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Women share stories of creating history

Celebrating breaking barriers
(From left) Soumita Roy, Kanchan Gaba, Mandakranta Sen, China Pal and Tania Sanyal at American Center.
(From left) Soumita Roy, Kanchan Gaba, Mandakranta Sen, China Pal and Tania Sanyal at American Center.
Picture by Bishwarup Dutta

Sudeshna Banerjee   |   Calcutta   |   Published 09.04.19, 02:45 PM

An idol-maker, a train driver, a visually challenged lawyer, a firefighter, a poet — gender unified disparate vocations at a programme, titled “Women Breaking Barriers: Charting New Horizons”, at the American Center to celebrate Women History Month.

Kanchan Gaba was eight when she woke up and could not see. She was enrolled in Calcutta Blind School. Such was her determination that she scored highly in all subjects — except Bengali. “The principal asked why I had scored just 40.”


When she appeared in Class X exams, the Punjabi girl secured record marks in Bengali.

She continued how she completed college, took up mountaineering, finished LLB and LLM, and went on to win the President’s Award twice.

China Pal was the youngest of six siblings in an idol-maker’s family. “I used to make clay dolls. But father objected to my going to his studio.” Yet when he fell ill before Durga Puja, it was she that he turned to. Young China learnt to draw the eyes of the idol —the toughest test in the profession — but senior workers were resentful of a woman employer.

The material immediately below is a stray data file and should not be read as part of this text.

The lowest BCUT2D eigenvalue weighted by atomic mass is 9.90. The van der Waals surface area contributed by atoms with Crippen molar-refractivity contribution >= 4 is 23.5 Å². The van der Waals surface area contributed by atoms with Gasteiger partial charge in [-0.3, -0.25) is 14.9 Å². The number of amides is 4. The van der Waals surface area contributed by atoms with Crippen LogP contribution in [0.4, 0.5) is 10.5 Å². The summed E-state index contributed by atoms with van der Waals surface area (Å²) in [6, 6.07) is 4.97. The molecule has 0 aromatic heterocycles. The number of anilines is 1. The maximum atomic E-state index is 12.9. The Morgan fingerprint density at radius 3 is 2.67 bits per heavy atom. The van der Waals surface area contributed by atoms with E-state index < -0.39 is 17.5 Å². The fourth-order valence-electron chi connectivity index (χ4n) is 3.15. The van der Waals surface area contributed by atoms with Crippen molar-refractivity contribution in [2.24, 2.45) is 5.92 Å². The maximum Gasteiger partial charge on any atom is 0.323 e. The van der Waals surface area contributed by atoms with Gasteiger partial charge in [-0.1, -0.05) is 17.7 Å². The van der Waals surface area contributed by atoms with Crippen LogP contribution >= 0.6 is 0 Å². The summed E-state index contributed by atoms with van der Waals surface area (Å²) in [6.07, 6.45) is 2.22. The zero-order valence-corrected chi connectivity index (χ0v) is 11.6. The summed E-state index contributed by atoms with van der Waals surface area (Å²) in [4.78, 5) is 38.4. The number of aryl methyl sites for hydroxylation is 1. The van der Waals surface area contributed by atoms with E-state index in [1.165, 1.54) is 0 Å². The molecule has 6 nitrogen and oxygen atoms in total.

Finally, she fired them all and started the season with new staff and just Rs 3,000. “Today I have four studios.”

It was Mandrakranta Sen’s mother who prodded her to compose and later took two of her poems to a friend’s father, an editor. “He took the weaker one, saying a child could not have written the other one. I was hurt at the insinuation.”

“Poetry writes me,” reflected the Ananda Purashkar-winning poet who quit a course in medicine to follow her muse.

Soumita Roy spotted an Indian Railways advertisement for an assistant locomotive pilot and took the test. Everyone dissuaded her from quitting as a school teacher. But she followed her heart. History was created in 2018 when she was chosen to drive a ladies’ special passenger train from Sealdah to Ranaghat, as the first woman locomotive pilot in Eastern Railways.

“Even now on noticing me while boarding the train, people wonder aloud if the train would be safe in a lady driver’s hands. Some of them thank me on reaching their destination.”

Tania Sanyal is the first woman firefighter in the aviation sector in India. “We had to carry 40kg in the test and run so we can rescue an incapacitated person,” she said.

The programme was organised by the US consulate general public affairs office in association with the NGO Parivar.

“We wanted to highlight women who, despite breaking the glass ceiling in their respective fields, are not well-known,” said Anindia Banerjee Tamta, general secretary of Parivar.

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